We must do more to improve our children’s health – this is the call for action from the Chief Medical Officer for England in her latest Annual Report.
In a hard-hitting analysis, Dame Sally Davies has set out the main challenges for all of us. The extensive report uses data and evidence to support the argument that ‘our children deserve better,’ a point best encapsulated by two key facts.
Firstly, if we compare England with the country with the lowest mortality for children and young people (Sweden), even after controlling for population size and other variables five extra children under the age of 14 die every day.
Secondly, variation in health and wellbeing outcomes between local areashighlights what good looks like and where we need to improve.
Of the 24 recommendations, 13 refer specifically to Public Health England (PHE), either as a system leader or supporting other organisations. PHE has welcomed the report and its recommendations, as we believe that it will provide fresh impetus to improve child health outcomes.
So, what is PHE doing to meet the challenge?
Nationally we have agreed that ‘giving every child and young person the best start in life’ is one of our top five corporate priorities. To oversee delivery,Professor Viv Bennett (Director of Nursing at PHE and DH) chairs a Corporate Programme Board to scrutinise and challenge our progress.
We are also working closely with the Department of Health and NHS England on a wide range of priorities – from improving the health offer for early years, to strengthening our understanding of the positive role schools and colleges can have in health outcomes, through to improving the health outcomes of adolescents and vulnerable groups of children. The CMO’s recognition of the importance of Health Visitors and School Nurses is something we will build on, playing a critical part in early intervention as well as at a population level.
The important work led by PHE’s Child and Maternal Health Intelligence Network continues to be instrumental in providing high quality knowledge and data to all of us working on child health. Their local area profiles, intelligence hubs for professionals and on-topics, are extensively used to inform local and national planning.
Central to our ambition across PHE is the drive to break the generational cycle of inequalities. This work engages with national initiatives, such as increasing the numbers of health visitors, giving greater clarity to the role of school health services, health’s offer in the Troubled Families programme, and the work across Government on youth policy.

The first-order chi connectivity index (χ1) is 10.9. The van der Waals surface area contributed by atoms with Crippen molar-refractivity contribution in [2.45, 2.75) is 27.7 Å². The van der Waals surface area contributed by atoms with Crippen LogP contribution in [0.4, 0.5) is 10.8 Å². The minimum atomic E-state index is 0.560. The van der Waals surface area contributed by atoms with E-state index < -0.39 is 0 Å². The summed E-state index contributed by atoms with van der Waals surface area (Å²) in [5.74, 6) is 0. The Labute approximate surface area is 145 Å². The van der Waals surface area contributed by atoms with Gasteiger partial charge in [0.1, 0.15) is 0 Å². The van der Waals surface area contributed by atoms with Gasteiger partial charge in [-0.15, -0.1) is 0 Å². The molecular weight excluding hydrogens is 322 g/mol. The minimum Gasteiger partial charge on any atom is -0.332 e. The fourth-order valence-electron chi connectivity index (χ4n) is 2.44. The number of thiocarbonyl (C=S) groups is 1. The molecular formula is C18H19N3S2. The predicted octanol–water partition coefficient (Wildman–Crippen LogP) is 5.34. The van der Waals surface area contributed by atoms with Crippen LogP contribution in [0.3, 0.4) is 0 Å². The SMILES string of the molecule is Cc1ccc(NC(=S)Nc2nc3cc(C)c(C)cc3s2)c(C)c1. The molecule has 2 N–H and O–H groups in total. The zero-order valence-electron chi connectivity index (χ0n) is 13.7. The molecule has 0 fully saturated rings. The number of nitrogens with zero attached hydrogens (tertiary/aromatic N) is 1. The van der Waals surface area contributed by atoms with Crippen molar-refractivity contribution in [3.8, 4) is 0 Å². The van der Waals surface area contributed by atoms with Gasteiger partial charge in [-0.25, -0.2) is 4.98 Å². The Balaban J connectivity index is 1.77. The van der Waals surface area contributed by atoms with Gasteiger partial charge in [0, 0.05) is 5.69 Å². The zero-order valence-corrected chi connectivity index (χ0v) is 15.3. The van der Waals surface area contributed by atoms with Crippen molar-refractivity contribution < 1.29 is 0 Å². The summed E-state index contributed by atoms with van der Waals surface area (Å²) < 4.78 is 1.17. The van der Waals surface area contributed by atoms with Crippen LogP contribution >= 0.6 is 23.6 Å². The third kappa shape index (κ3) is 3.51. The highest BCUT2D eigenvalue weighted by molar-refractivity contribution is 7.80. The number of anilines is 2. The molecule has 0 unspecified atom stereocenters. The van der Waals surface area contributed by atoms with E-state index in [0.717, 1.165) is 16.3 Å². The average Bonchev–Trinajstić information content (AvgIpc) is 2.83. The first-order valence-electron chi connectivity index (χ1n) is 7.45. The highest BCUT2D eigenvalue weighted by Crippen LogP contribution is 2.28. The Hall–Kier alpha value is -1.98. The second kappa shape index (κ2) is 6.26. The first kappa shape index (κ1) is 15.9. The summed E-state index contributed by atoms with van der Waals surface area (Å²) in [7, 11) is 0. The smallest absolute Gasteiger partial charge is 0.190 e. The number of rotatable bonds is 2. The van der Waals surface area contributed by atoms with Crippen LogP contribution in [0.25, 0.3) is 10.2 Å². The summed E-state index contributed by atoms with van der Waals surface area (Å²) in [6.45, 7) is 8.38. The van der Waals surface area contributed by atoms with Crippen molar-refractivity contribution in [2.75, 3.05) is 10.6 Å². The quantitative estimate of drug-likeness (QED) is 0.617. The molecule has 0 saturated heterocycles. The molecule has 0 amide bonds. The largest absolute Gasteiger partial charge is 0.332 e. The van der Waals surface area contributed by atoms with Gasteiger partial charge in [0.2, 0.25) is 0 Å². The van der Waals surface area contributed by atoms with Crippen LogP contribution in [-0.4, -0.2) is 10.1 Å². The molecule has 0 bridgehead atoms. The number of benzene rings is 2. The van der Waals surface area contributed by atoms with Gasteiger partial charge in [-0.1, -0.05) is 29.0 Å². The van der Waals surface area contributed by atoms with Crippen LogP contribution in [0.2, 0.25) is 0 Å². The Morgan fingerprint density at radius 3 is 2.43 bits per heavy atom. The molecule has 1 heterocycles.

Again, the importance of working in an integrated way, whether that is at national or local level, cannot be stated strongly enough if we are to scale up, and widen our reach, in improving health outcomes for children and young people. An example of this is our work to reduce childhood obesity is taking shape through a partnership with the Local Government Association. Using the model of peer reviews, we are developing a partnership approach that is owned locally. This will be underpinned by a series of briefings to inform commissioners of the latest evidence base.
As the public health systems settles down following reorganisation, our energies and expertise need to be marshalled and focused. We work most effectively when we work with others, using the evidence and expertise of our partners, and promoting what is working at a local level. This includes recognising the social determinants of health – looking at the impact of housing, employment, education, and safety to name just a few.
Welcoming this challenging report is just the start for public health – now we need to act with purpose and conviction so that when the CMO next reports on child health, we can look back and say that together we made a positive difference for children and young people.